Lytic agents such as exebacase offer a potential novel mechanism to reduce the infectious burden and possibly potentiate activities of the immune system and traditional antibiotics. Previously, it was shown that exebacase reduces bacterial load when administered systemically, especially in combination with traditional antibiotics [8, 14,15,16]. Schuch et al. (2014) showed in vitro synergy with exebacase (referred to as CF-301) and daptomycin or vancomycin and that exebacase and daptomycin activity increased survival in a mouse S. aureus bacteremia model [8]. In a rat MRSA osteomyelitis model, the addition of exebacase administered systemically improved treatment outcome versus daptomycin alone [15].

This work provides a demonstration of bactericidal activity elicited by exebacase against MRSA biofilm on stainless steel orthopedic K-wires. These results are similar to previous work showing bactericidal activity against the same strain on titanium orthopedic cortex screws [17], suggesting that exebacase could be used for infections associated with several orthopedic implant types. We have also shown that local administration of exebacase into rabbit tibiae with implanted MRSA seeded screws reduced bacterial burden [17]. Results of this study provide support for further evaluation of local administration of exebacase as a potential treatment for orthopedic implant infections.


The current study was limited in the number of replicates and timepoints performed and testing of a single bacterial species and S. aureus strain. In addition, the study was limited to one antibiotic and one implant type. Emergence of antibiotic/lysin resistance was also not tested.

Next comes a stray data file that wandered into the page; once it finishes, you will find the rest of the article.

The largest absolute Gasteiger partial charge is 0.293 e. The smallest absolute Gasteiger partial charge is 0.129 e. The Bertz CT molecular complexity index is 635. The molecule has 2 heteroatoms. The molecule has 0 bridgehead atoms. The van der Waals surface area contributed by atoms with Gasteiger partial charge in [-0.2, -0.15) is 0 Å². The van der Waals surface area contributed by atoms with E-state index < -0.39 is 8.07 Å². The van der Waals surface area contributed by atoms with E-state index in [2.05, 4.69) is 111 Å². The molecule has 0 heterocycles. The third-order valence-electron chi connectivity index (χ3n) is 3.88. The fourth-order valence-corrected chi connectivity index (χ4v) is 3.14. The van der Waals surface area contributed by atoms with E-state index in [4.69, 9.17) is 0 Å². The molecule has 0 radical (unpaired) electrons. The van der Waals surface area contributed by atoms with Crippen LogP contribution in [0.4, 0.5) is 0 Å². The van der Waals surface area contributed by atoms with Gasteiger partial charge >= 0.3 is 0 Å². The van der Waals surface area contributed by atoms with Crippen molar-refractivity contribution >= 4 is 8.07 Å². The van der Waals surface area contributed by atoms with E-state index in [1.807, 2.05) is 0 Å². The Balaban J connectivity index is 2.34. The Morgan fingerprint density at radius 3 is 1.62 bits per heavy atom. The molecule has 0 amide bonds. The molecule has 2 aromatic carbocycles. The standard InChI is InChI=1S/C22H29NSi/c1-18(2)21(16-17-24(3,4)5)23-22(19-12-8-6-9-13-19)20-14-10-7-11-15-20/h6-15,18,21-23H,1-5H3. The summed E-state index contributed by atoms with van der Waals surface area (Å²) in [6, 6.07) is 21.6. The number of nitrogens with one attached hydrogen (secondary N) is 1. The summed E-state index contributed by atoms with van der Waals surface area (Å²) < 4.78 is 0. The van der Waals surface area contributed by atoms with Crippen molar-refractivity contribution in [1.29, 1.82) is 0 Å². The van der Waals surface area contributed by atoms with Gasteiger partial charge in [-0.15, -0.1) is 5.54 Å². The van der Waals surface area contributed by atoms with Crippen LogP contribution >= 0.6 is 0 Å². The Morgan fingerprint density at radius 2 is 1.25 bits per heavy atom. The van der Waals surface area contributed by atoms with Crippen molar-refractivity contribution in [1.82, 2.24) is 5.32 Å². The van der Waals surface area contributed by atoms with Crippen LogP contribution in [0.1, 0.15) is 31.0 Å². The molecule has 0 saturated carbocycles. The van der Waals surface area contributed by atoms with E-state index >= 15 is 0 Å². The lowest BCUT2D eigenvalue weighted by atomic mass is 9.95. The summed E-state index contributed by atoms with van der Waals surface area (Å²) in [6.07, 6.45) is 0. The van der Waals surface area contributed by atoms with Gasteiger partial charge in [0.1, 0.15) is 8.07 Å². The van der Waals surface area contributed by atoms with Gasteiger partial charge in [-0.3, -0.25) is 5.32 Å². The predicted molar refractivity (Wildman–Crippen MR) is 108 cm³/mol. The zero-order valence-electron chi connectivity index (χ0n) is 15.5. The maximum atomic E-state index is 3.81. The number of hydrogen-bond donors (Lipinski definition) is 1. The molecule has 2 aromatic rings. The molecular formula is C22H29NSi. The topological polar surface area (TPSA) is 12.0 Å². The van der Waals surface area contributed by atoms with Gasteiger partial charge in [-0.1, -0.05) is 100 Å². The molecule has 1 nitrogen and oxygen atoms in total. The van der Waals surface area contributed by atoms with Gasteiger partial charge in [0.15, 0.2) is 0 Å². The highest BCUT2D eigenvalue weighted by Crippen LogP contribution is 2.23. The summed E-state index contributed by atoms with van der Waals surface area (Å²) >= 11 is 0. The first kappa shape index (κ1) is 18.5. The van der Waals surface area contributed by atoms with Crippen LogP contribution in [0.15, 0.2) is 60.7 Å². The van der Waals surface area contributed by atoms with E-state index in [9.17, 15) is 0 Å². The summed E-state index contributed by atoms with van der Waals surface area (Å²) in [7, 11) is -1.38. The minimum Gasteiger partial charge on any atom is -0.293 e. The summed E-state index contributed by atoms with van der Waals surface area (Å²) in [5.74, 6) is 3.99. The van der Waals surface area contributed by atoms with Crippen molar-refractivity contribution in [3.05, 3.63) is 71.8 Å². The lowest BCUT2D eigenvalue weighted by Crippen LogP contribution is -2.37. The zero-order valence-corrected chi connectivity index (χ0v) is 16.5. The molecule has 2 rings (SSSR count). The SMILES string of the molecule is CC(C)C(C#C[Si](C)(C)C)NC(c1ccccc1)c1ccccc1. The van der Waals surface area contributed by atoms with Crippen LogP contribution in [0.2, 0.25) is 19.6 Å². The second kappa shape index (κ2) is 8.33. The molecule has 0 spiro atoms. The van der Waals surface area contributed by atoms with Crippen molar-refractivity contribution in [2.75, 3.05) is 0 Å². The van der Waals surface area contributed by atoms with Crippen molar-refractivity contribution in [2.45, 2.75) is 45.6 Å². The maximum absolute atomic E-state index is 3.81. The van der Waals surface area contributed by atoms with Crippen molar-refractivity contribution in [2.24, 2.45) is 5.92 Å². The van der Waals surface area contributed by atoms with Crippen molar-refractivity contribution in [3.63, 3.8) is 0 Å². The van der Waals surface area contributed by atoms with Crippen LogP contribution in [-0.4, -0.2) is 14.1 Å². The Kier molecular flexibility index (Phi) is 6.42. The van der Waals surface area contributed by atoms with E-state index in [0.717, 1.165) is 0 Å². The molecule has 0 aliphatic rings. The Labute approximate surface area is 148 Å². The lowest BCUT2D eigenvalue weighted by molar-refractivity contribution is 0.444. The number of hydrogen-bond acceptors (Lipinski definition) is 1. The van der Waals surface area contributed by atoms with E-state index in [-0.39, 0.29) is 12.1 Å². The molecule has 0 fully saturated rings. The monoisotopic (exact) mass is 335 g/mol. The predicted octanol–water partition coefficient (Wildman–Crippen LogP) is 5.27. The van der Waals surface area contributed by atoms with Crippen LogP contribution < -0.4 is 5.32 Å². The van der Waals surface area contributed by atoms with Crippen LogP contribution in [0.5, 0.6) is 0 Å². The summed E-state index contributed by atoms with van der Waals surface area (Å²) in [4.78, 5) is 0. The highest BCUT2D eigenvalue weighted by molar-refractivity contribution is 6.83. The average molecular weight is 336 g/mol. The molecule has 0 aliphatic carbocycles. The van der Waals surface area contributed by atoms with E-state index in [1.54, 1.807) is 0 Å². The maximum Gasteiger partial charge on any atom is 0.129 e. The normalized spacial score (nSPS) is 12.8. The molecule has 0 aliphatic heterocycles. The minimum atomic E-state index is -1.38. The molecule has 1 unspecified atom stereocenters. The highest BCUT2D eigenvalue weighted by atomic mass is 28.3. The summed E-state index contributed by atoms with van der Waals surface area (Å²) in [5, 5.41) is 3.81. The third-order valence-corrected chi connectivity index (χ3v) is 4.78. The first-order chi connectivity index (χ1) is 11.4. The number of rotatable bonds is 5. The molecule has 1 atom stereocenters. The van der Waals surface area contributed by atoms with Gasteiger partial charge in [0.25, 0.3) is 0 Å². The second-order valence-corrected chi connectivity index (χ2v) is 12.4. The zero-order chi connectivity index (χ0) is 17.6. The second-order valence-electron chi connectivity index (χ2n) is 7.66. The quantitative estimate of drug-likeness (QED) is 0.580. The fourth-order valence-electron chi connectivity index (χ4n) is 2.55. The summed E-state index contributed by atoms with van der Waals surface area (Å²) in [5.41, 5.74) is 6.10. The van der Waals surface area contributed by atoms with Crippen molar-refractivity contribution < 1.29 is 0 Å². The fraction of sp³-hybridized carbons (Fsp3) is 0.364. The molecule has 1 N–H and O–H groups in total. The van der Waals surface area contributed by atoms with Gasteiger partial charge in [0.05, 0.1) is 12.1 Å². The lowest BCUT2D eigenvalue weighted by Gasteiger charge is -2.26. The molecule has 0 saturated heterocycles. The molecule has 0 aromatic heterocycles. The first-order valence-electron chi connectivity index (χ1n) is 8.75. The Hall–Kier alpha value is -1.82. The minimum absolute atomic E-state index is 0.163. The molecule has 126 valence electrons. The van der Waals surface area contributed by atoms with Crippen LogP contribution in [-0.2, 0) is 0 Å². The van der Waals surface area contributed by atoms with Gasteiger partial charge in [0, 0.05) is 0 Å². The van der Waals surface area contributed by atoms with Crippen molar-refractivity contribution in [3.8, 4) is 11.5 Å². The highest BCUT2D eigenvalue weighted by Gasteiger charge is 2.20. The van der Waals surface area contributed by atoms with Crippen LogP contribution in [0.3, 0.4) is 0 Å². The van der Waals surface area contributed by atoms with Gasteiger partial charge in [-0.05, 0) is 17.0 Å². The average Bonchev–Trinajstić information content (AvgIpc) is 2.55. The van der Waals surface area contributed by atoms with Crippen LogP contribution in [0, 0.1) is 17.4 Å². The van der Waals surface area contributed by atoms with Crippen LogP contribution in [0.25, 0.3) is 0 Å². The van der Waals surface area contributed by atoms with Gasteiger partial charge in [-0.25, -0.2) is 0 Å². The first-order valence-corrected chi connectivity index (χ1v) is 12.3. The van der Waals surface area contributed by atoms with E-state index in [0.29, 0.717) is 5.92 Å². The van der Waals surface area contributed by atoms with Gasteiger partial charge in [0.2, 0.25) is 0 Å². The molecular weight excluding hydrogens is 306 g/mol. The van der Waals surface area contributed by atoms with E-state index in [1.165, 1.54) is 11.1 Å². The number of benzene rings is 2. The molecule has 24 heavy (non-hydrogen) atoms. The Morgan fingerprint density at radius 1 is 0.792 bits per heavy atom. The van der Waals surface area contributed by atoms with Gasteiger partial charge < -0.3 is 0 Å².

Data Availability

Data is available from the corresponding author upon request.



Colony forming unit






Kirschner wire


Methicillin-resistant Staphylococcus aureus


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Funding provided by ContraFect Corporation through a grant from the Assistant Secretary of Defense for Health Affairs, through the Military Infectious Diseases Research Program-Broad Agency Announcement for Extramural Medical Research (grant no. W81XWH-19-l-0139).

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Authors and Affiliations



MJ, DL and RP designed the study. MJ performed the study, analyzed the data, and prepared the figures and manuscript. JM provided statistical support. All authors reviewed the data and the final manuscript.

Corresponding author

Correspondence to Robin Patel.

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Ethics approval and consent to participate

Mayo Clinic Institutional Review Board approved the use (IRB #1770-00) of clinical isolate MRSA IDRL-6169 for use in this study.

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Not applicable.

Competing interests

RS, CC and DL were employed at Contrafect Corporation at the time the work was being completed. DL assisted in designing the study. RS, CC and DL reviewed the data and approved the final manuscript. MK and JM have no interests to declare. RP reports grants from ContraFect, TenNor Therapeutics Limited, and BioFire; is a consultant to PhAST, Torus Biosystems, Day Zero Diagnostics, Mammoth Biosciences, and HealthTrackRx with monies paid to Mayo Clinic. RP has research supported by Adaptive Phage Therapeutics, is a consultant to Netflix, Abbott Laboratories, and CARB-X and has a patent on Bordetella pertussis/parapertussis PCR issued, on a device/method for sonication with royalties paid by Samsung to Mayo Clinic, and on an anti-biofilm substance. RP receives honoraria from the NBME, Up-to-Date and the Infectious Diseases Board Review Course.

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Karau, M.J., Mandrekar, J., Lehoux, D. et al. In vitro activity of exebacase against methicillin-resistant Staphylococcus aureus biofilms on orthopedic Kirschner wires. BMC Res Notes 16, 209 (2023).